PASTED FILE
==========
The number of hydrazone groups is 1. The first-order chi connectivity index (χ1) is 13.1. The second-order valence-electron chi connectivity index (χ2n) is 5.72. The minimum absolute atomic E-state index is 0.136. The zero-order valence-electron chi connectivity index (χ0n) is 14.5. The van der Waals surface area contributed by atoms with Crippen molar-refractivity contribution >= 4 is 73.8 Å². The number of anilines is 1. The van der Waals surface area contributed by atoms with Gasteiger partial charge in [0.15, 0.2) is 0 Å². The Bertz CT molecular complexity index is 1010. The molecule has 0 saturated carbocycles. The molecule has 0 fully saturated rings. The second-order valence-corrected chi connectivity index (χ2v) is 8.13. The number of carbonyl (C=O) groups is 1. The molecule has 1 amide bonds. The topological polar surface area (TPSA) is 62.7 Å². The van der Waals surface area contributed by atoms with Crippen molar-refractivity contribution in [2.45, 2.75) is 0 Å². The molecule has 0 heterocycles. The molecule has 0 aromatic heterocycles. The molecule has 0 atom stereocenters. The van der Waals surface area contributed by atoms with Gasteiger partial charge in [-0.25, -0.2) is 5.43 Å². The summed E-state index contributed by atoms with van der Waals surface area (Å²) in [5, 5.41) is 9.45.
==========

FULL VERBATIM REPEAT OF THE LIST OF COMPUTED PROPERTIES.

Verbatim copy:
The number of hydrazone groups is 1. The first-order chi connectivity index (χ1) is 13.1. The second-order valence-electron chi connectivity index (χ2n) is 5.72. The minimum absolute atomic E-state index is 0.136. The zero-order valence-electron chi connectivity index (χ0n) is 14.5. The van der Waals surface area contributed by atoms with Crippen molar-refractivity contribution >= 4 is 73.8 Å². The number of anilines is 1. The van der Waals surface area contributed by atoms with Gasteiger partial charge in [0.15, 0.2) is 0 Å². The Bertz CT molecular complexity index is 1010. The molecule has 0 saturated carbocycles. The molecule has 0 fully saturated rings. The second-order valence-corrected chi connectivity index (χ2v) is 8.13. The number of carbonyl (C=O) groups is 1. The molecule has 1 amide bonds. The topological polar surface area (TPSA) is 62.7 Å². The van der Waals surface area contributed by atoms with Crippen molar-refractivity contribution in [2.45, 2.75) is 0 Å². The molecule has 0 heterocycles. The molecule has 0 aromatic heterocycles. The molecule has 0 atom stereocenters. The van der Waals surface area contributed by atoms with Gasteiger partial charge in [-0.25, -0.2) is 5.43 Å². The summed E-state index contributed by atoms with van der Waals surface area (Å²) in [5, 5.41) is 9.45.